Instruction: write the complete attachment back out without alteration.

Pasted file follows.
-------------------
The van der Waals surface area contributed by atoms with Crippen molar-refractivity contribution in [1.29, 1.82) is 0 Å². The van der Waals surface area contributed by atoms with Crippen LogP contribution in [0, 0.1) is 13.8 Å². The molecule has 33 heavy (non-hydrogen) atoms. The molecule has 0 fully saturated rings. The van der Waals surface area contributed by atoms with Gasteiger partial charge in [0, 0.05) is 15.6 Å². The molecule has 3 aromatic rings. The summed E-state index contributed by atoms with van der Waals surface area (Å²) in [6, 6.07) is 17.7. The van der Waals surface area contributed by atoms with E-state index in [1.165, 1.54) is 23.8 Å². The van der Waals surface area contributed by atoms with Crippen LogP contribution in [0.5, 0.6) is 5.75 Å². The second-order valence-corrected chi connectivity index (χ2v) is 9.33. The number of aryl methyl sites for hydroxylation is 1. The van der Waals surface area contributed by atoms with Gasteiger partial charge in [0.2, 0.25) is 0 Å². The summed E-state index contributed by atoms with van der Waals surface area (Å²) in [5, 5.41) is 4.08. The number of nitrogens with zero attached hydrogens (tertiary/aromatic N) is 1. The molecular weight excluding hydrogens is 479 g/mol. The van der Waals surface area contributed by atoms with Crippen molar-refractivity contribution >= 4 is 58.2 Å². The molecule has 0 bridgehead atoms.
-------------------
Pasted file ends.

The van der Waals surface area contributed by atoms with Crippen molar-refractivity contribution in [1.29, 1.82) is 0 Å². The van der Waals surface area contributed by atoms with Crippen LogP contribution in [0, 0.1) is 13.8 Å². The molecule has 33 heavy (non-hydrogen) atoms. The molecule has 0 fully saturated rings. The van der Waals surface area contributed by atoms with Gasteiger partial charge in [0, 0.05) is 15.6 Å². The molecule has 3 aromatic rings. The summed E-state index contributed by atoms with van der Waals surface area (Å²) in [6, 6.07) is 17.7. The van der Waals surface area contributed by atoms with E-state index in [1.165, 1.54) is 23.8 Å². The van der Waals surface area contributed by atoms with Crippen LogP contribution in [0.5, 0.6) is 5.75 Å². The second-order valence-corrected chi connectivity index (χ2v) is 9.33. The number of aryl methyl sites for hydroxylation is 1. The van der Waals surface area contributed by atoms with Gasteiger partial charge in [0.2, 0.25) is 0 Å². The summed E-state index contributed by atoms with van der Waals surface area (Å²) in [5, 5.41) is 4.08. The number of nitrogens with zero attached hydrogens (tertiary/aromatic N) is 1. The molecular weight excluding hydrogens is 479 g/mol. The van der Waals surface area contributed by atoms with Crippen molar-refractivity contribution >= 4 is 58.2 Å². The molecule has 0 bridgehead atoms.